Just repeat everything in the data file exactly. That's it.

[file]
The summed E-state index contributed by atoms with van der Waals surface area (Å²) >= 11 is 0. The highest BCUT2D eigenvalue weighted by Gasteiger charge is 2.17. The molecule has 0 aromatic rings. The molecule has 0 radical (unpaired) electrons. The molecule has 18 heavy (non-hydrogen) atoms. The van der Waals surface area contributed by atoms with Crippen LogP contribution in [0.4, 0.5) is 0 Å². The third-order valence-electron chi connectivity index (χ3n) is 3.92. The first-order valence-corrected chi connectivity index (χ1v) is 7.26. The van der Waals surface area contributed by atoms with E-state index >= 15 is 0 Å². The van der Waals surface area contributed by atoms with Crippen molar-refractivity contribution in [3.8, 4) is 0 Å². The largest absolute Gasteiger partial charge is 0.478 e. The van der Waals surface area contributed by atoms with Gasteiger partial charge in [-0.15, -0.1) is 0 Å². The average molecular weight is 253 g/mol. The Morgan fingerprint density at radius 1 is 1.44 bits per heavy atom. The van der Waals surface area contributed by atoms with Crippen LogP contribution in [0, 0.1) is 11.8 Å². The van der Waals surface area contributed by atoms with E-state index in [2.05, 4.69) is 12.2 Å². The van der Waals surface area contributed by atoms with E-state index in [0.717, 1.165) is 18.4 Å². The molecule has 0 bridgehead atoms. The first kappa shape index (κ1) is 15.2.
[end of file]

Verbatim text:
The summed E-state index contributed by atoms with van der Waals surface area (Å²) >= 11 is 0. The highest BCUT2D eigenvalue weighted by Gasteiger charge is 2.17. The molecule has 0 aromatic rings. The molecule has 0 radical (unpaired) electrons. The molecule has 18 heavy (non-hydrogen) atoms. The van der Waals surface area contributed by atoms with Crippen LogP contribution in [0.4, 0.5) is 0 Å². The third-order valence-electron chi connectivity index (χ3n) is 3.92. The first-order valence-corrected chi connectivity index (χ1v) is 7.26. The van der Waals surface area contributed by atoms with E-state index >= 15 is 0 Å². The van der Waals surface area contributed by atoms with Crippen molar-refractivity contribution in [3.8, 4) is 0 Å². The largest absolute Gasteiger partial charge is 0.478 e. The van der Waals surface area contributed by atoms with Gasteiger partial charge in [-0.15, -0.1) is 0 Å². The average molecular weight is 253 g/mol. The Morgan fingerprint density at radius 1 is 1.44 bits per heavy atom. The van der Waals surface area contributed by atoms with Crippen LogP contribution in [0, 0.1) is 11.8 Å². The van der Waals surface area contributed by atoms with E-state index in [2.05, 4.69) is 12.2 Å². The van der Waals surface area contributed by atoms with E-state index in [0.717, 1.165) is 18.4 Å². The molecule has 0 bridgehead atoms. The first kappa shape index (κ1) is 15.2.